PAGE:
Houses of God: Region, Religion, and Architecture in the United States
Houses of God is a fascinating look at how Americans shape their places of worship into multifaceted reflections of their culture, beliefs, and times. Peter Williams divides the nation into seven distinctive regions - New England, the Mid-Atlantic states, the South, the Old Northwest, the Great Plains and Mountains, the Spanish Borderlands, and the Pacific Rim - and traces the historical development of and geographic influences on religious building in each. Beautifully illustrated with over 100 photographs - some by extremely well known photographers such as Walker Evans and Dorothea Lange - this handsome book is the first to provide a broad survey of American religious architecture. It is a deeply interdisciplinary study in which Williams examines the influences of immigration and internal population movements; landscape and stylistic changes in architecture; and "secular, " liturgical, and theological influences. Accessible to the general reader as well as to the scholar, this volume will be welcomed by students of American social history, religion, and American studies, as well as by travelers and those who find religious architecture fascinating.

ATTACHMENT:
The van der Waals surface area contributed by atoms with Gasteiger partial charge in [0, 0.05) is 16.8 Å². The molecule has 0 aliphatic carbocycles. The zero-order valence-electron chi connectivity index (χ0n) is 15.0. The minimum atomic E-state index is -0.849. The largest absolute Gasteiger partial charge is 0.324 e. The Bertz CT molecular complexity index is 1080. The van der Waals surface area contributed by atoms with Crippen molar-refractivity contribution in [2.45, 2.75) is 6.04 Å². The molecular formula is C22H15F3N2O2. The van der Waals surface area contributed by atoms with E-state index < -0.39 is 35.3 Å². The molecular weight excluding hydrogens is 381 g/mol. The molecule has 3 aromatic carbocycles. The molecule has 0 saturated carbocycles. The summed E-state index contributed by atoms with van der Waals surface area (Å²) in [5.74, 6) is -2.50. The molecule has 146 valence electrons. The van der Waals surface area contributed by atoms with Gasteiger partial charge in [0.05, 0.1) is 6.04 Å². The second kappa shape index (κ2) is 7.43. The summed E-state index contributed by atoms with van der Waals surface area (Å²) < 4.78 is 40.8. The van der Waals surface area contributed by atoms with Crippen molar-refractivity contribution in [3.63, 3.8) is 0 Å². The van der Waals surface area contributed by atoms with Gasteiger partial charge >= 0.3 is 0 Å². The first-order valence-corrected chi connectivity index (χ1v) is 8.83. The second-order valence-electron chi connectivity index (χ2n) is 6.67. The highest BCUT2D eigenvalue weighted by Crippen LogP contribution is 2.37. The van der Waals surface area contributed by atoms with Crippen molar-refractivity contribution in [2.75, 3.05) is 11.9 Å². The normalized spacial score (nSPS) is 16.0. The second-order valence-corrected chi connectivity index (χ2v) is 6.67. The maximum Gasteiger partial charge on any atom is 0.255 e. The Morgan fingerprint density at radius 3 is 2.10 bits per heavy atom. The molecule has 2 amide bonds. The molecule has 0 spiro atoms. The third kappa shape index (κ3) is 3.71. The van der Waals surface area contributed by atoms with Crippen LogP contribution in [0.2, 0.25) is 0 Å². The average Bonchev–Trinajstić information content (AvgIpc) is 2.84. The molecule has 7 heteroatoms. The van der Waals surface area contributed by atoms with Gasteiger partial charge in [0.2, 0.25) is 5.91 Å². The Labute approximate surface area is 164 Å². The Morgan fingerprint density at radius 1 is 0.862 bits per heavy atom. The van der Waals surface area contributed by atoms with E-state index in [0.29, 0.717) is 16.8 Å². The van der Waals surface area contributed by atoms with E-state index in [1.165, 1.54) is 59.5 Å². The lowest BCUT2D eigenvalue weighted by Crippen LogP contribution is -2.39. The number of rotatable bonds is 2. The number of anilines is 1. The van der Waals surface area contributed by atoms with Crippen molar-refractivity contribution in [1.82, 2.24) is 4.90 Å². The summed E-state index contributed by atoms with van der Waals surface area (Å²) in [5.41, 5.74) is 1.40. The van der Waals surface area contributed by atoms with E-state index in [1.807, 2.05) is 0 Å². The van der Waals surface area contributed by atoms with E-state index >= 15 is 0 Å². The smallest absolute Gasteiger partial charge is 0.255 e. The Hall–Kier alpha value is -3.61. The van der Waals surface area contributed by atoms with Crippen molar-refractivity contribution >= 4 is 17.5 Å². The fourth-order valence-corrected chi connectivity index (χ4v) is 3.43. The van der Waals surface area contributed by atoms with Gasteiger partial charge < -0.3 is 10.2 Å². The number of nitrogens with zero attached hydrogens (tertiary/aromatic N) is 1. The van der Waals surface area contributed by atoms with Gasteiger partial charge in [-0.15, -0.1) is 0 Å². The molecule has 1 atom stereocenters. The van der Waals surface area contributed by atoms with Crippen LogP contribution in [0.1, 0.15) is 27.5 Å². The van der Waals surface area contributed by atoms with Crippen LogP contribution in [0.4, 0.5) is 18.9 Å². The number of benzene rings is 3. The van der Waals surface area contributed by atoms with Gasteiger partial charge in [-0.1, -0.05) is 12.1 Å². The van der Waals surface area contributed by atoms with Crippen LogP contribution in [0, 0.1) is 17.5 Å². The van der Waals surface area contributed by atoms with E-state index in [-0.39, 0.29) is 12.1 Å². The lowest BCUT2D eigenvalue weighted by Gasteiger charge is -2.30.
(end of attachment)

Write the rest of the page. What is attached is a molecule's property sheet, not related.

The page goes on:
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Williams's (Popular Religion in America, Univ. of Illinois, 1989) seven illustrated essays on vernacular religious architecture stem from a 1994 photographic exhibit and conference at Indiana ... Read full review
NEW ENGLAND I
THE MIDATLANTIC STATES
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